After the Grand Palace, the temple featured on all the postcards is Wat Arun - the Temple of the Dawn. Whenever you travel on the Chao Phraya river this stunning edifice will catch your attention. The sun catches on thousands of glittering Chinese porcelain tails and it's prang (tower) is the reaches to a height of 81 metres. Four miniature towers adorn it's base and the whole thing is a masterpiece of sculpture and intricacy. Often combined with a trip around the Thonburi canals (see other entry) and the barge museum - Wat Arun is the slice of exotic Thailand that you travelled thousands of miles to see.
Although it looks like something from antiquity - in actuality, it's not that old. It was built in the early 19th century on the site of an old palace when Thonburi was the short-lived capital of Thailand. It was a ruin for decades, and resembled the famous rubble in Ayutthaya until King Taksim noticed it one dawn and vowed to restore it. Now it is in all it's glory and visitors can wonder just how many Chinese porcelain tiles they used to coat the Wat. While usually the Thais go for extreme shades of colour - this time they go for dazzle and it's reflection and on a sunny day it can be seen from skyscrapers 12 miles away.
Half the fun of visiting the Wat is reaching it. It stands on the west bank of the Chao Phraya river. This wide rolling aromatic river cuts a swathe through the western part of Bangkok's centre with all the great attractions on the east bank. Wat Arun has prime position on the west bank and can be reached by waterbus or longtail. The waterbus is a great lumbering affair which stops 13 times along it's journey along the Chao Phraya. To get to Wat Arun get off at Tha Thien stop and take a water ferry across to the other side. Tha Thien pier is also close to Wat Po (see other entry) and the Grand Palace which you can see all three in a short space of time. The pier is just off Maharat Road and the alleys leading to it contain vegetable stalls, delivery vans and a very pungent fish market. The pier itself is an enclosed rickety affair made of brown wood and is lined with hawkers, sellars and women stirring bubbling wok's.
To cross to the other side you must pay the fare to an old lady in a booth (1 baht - a bargain!!), push through the turnstyle and wait for the waterbus to cross the river. The waterbus takes a little dexterity to climb aboard, and I found a seat on the edge and then listened to the propeller start up and push across the river. The Chao Phraya is a very busy river - huge rice barges, water-taxi's, and canoes have to be dodged to get to the other side. The pier is next to the Temple and up close you can get an idea of the scale of this grandiose building. It stretches for about 300ft in circumference with each corner decorated with a forty foot tower. The central prau is built in a sort of ziggurat fashion with layer being built upon layer until it reaches to central needle which is 80 ft high. Unfortunatley when I was there the interior was closed for restoration work but I was able to spend an hour wandering around the vicinity and admiring the white/glass Chinese porcelain tiles which seem to coat everything. They look exceptionally delicate and cover every square inch of the temple - particulary interesting are the snarling yaksha's (demon's) which have been carved into the white marble.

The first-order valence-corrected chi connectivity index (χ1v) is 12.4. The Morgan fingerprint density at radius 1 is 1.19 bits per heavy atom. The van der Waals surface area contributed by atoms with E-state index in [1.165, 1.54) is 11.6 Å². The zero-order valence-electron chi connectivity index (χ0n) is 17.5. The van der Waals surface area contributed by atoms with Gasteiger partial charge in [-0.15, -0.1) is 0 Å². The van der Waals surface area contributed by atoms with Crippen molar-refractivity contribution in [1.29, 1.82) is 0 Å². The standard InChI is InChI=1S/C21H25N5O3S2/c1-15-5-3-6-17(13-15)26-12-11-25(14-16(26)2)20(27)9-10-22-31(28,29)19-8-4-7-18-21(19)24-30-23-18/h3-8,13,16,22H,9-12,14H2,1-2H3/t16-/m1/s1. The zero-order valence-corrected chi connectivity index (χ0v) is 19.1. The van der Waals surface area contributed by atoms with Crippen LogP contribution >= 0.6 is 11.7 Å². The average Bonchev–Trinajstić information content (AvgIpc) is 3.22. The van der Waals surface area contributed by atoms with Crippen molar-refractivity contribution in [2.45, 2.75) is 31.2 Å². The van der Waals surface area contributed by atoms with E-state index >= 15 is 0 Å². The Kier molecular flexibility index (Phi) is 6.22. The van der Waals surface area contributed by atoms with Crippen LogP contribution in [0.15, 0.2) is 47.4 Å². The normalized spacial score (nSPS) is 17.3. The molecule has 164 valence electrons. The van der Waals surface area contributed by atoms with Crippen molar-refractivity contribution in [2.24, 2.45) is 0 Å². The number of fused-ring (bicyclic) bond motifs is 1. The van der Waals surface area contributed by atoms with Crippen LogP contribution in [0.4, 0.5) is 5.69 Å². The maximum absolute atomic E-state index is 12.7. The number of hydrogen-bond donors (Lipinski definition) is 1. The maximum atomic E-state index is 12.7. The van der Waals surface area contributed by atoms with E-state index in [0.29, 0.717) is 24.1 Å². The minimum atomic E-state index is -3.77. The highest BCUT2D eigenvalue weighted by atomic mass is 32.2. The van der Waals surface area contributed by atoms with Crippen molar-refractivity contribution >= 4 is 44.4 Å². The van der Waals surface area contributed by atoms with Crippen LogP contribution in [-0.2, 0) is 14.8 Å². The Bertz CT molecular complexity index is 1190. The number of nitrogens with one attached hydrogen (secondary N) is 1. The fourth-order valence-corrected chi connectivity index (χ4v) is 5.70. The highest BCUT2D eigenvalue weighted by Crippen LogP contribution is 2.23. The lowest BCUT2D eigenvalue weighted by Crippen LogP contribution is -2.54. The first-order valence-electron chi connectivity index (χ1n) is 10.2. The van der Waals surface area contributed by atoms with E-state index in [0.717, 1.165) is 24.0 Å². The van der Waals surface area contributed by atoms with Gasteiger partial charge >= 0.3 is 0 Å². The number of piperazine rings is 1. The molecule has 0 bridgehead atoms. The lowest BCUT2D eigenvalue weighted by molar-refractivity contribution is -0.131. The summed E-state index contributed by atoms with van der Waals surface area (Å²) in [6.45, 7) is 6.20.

Wat Arun is on most package tourist's itinerary which means an extraordinary amount of hat-sellars and hawkers. The tourist circus can be a little overwhelming in the sticky heat, particularly the stallholders on the western side of the Wat. The exit passage is lined with stalls selling stuffed animals, post-cards and T-Shirts - and the stallholders shout loudly to get your attention. You dare not look too closely at their wares just in case they think you are interested. Even more disturbing are the Thai dancing girls hanging around charging 80 baht to have their photo taken with them, not to mention the white python which is put around your neck needing 50 baht to have it removed.
But for all the tourist dross Wat Arun is a magnificent sight. I think it is best appreciated from the water. On my waterbus back to Tha Thien were an assortment of Thai characters - soldiers, boat-boy's, shaven headed monk's, mangy dogs, old women and Asian tourists (mainly Japanese). We all clung on as the bus dodged a huge barge in the middle of the river. To me the Chao Phraya was the lifeblood of Bangkok, and a hell of alot cooler then the polluted steaming roads. I stayed for a time on the pier and watched the waterlife around me. The pier creaked and groaned as the currents pulled at it's supports and the murky foetid surface slapped against it's sides. And to my surprise the Chao Phraya, in the middle of polluted Bangkok, is festooned by bright green waterlillies.